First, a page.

Ideally, after your self-assigned salary covers your essentials, you still have money to divide between savings and non-essential expenses. For example, let’s say your average monthly income is $6,000, so you choose that as your salary. If your average essential monthly spending is $4,000, that leaves an average of $2,000 per month to either split evenly between savings and non-essentials or to divide up based on budget rules that make sense for you.

In months where your income exceeds your designated salary, begin putting that extra money into a cushion fund to help first cover your essentials and then non-essentials in months where you experience a deficit between your income and salary. When your cushion is sufficiently funded, any excess can go toward other financial goals.

4. Use multiple accounts to manage your funds.

Distributing your income into designated checking and savings accounts keeps funds you want allocated toward one purpose from being used for another. For example, once you deposit your income into your checking account, you could keep the amount of your self-assigned salary in it to pay your essential and non-essential bills. The amount reserved for savings, plus any extra, could be divided appropriately and deposited into multiple savings accounts for purposes like these:

  • A cushion for slow months when your designated salary can’t cover your essential expenses.
  • An emergency fund for true financial crises like a total stoppage in work or a natural disaster that unexpectedly drains your budget.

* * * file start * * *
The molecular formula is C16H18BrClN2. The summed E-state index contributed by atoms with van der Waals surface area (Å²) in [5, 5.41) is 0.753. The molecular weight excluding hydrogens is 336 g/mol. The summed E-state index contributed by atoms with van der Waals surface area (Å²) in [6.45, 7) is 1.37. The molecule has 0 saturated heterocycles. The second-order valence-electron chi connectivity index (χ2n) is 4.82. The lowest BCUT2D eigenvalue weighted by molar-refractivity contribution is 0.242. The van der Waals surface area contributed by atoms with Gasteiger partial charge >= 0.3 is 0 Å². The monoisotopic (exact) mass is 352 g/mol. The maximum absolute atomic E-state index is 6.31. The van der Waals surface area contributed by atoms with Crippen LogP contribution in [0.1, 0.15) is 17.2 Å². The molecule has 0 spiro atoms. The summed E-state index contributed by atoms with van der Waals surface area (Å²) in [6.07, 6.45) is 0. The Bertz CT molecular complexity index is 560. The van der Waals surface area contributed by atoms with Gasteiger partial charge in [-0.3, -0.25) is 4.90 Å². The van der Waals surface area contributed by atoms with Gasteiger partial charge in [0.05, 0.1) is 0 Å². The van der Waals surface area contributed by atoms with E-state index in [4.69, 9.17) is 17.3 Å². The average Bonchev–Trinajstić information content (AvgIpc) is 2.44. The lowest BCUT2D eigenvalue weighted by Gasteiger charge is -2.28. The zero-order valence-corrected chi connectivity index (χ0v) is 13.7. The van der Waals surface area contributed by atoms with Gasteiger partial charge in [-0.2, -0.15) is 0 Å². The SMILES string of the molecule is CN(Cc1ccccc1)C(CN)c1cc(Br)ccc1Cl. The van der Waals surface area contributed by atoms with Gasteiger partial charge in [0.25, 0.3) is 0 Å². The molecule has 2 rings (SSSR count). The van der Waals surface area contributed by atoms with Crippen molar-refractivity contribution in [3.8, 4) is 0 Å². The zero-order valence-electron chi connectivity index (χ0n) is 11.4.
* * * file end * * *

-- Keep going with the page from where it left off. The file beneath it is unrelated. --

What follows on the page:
• Savings for your financial goals, such as a downpayment on a house or investing for your retirement.

Many budgeting apps let you connect and track all your accounts in one place, making this highly feasible.

5. Try a zero-based budget.

Another good tool you could employ is a zero-based budget in which you allocate every dollar you earn to either an expense item (essential or non-essential) or a particular financial goal. Because you either use the money for a bill or move it to a designated savings or investment account, your budget zeros out at the end of the month like business budgets do.

One of the biggest benefits of using this type of budget on a variable income: It keeps you from spending impulsively in months when you bring in more than your average income because you already have a plan for every dollar.

6. Reassess your budget every few months.

All budgets need to be periodically adjusted based on changes to your income and expenses. This is especially true with a variable income because things change more often for you. Mark your calendar for frequent budget check-ins to stay on track with your financial goals. For example, if your income has risen, adjust your budget allocations so you’re using that extra money to achieve your financial goals rather than falling into lifestyle creep.

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2 months ago

Flexibility is key when your income fluctuates. These tips not only cushion the ups and downs but also pave the way for investing in your career.

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CUNA 2023 Diamond Award Winner

Financial Education